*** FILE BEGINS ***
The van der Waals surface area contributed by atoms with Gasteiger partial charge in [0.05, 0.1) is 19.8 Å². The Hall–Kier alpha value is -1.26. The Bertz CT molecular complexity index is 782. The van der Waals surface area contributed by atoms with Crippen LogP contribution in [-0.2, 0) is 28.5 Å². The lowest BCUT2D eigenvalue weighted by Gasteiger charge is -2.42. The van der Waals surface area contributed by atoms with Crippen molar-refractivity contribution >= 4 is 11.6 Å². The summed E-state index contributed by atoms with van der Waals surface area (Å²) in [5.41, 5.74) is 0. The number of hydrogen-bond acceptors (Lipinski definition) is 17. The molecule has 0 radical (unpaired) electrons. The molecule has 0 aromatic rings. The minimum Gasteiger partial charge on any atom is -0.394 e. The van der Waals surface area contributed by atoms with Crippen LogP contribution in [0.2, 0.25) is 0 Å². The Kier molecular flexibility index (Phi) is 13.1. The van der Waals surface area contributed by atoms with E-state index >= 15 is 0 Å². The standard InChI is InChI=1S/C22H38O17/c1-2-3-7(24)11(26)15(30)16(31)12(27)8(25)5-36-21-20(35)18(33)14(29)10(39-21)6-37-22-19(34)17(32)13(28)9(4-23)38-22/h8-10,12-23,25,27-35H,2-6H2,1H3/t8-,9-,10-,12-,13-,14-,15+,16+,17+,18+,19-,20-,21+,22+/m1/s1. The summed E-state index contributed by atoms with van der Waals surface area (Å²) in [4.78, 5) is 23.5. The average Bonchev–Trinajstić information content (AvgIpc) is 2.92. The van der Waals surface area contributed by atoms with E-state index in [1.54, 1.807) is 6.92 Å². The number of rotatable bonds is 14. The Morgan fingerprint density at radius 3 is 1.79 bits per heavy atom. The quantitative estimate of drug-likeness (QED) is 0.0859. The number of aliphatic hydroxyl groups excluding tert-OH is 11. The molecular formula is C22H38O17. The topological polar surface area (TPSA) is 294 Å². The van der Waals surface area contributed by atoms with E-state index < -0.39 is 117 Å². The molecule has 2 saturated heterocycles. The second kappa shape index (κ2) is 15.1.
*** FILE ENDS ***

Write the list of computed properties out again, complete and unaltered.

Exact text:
The van der Waals surface area contributed by atoms with Gasteiger partial charge in [0.05, 0.1) is 19.8 Å². The Hall–Kier alpha value is -1.26. The Bertz CT molecular complexity index is 782. The van der Waals surface area contributed by atoms with Crippen LogP contribution in [-0.2, 0) is 28.5 Å². The lowest BCUT2D eigenvalue weighted by Gasteiger charge is -2.42. The van der Waals surface area contributed by atoms with Crippen molar-refractivity contribution >= 4 is 11.6 Å². The summed E-state index contributed by atoms with van der Waals surface area (Å²) in [5.41, 5.74) is 0. The number of hydrogen-bond acceptors (Lipinski definition) is 17. The molecule has 0 radical (unpaired) electrons. The molecule has 0 aromatic rings. The minimum Gasteiger partial charge on any atom is -0.394 e. The van der Waals surface area contributed by atoms with Crippen LogP contribution in [0.2, 0.25) is 0 Å². The Kier molecular flexibility index (Phi) is 13.1. The van der Waals surface area contributed by atoms with E-state index >= 15 is 0 Å². The standard InChI is InChI=1S/C22H38O17/c1-2-3-7(24)11(26)15(30)16(31)12(27)8(25)5-36-21-20(35)18(33)14(29)10(39-21)6-37-22-19(34)17(32)13(28)9(4-23)38-22/h8-10,12-23,25,27-35H,2-6H2,1H3/t8-,9-,10-,12-,13-,14-,15+,16+,17+,18+,19-,20-,21+,22+/m1/s1. The summed E-state index contributed by atoms with van der Waals surface area (Å²) in [4.78, 5) is 23.5. The average Bonchev–Trinajstić information content (AvgIpc) is 2.92. The van der Waals surface area contributed by atoms with E-state index in [1.54, 1.807) is 6.92 Å². The number of rotatable bonds is 14. The Morgan fingerprint density at radius 3 is 1.79 bits per heavy atom. The quantitative estimate of drug-likeness (QED) is 0.0859. The number of aliphatic hydroxyl groups excluding tert-OH is 11. The molecular formula is C22H38O17. The topological polar surface area (TPSA) is 294 Å². The van der Waals surface area contributed by atoms with E-state index < -0.39 is 117 Å². The molecule has 2 saturated heterocycles. The second kappa shape index (κ2) is 15.1.